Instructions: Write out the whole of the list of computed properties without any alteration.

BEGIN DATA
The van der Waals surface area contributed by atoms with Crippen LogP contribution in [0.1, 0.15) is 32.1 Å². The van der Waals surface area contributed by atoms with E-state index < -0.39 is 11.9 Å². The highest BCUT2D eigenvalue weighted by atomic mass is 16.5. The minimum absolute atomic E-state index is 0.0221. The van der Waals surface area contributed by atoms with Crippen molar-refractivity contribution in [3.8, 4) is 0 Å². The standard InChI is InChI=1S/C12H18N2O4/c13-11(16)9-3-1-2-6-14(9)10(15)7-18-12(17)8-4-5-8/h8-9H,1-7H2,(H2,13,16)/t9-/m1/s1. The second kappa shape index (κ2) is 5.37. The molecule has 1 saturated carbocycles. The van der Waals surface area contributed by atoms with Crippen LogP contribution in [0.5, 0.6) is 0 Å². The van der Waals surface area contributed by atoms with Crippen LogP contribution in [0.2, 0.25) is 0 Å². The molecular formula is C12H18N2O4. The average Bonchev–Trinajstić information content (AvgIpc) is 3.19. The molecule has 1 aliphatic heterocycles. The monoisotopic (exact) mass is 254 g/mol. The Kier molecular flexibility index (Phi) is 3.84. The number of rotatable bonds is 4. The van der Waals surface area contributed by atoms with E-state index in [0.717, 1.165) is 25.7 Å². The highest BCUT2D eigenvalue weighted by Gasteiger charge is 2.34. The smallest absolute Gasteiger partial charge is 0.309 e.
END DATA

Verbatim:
The van der Waals surface area contributed by atoms with Crippen LogP contribution in [0.1, 0.15) is 32.1 Å². The van der Waals surface area contributed by atoms with E-state index < -0.39 is 11.9 Å². The highest BCUT2D eigenvalue weighted by atomic mass is 16.5. The minimum absolute atomic E-state index is 0.0221. The van der Waals surface area contributed by atoms with Crippen molar-refractivity contribution in [3.8, 4) is 0 Å². The standard InChI is InChI=1S/C12H18N2O4/c13-11(16)9-3-1-2-6-14(9)10(15)7-18-12(17)8-4-5-8/h8-9H,1-7H2,(H2,13,16)/t9-/m1/s1. The second kappa shape index (κ2) is 5.37. The molecule has 1 saturated carbocycles. The van der Waals surface area contributed by atoms with Crippen LogP contribution in [0.5, 0.6) is 0 Å². The van der Waals surface area contributed by atoms with Crippen LogP contribution in [0.2, 0.25) is 0 Å². The molecular formula is C12H18N2O4. The average Bonchev–Trinajstić information content (AvgIpc) is 3.19. The molecule has 1 aliphatic heterocycles. The monoisotopic (exact) mass is 254 g/mol. The Kier molecular flexibility index (Phi) is 3.84. The number of rotatable bonds is 4. The van der Waals surface area contributed by atoms with E-state index in [0.717, 1.165) is 25.7 Å². The highest BCUT2D eigenvalue weighted by Gasteiger charge is 2.34. The smallest absolute Gasteiger partial charge is 0.309 e.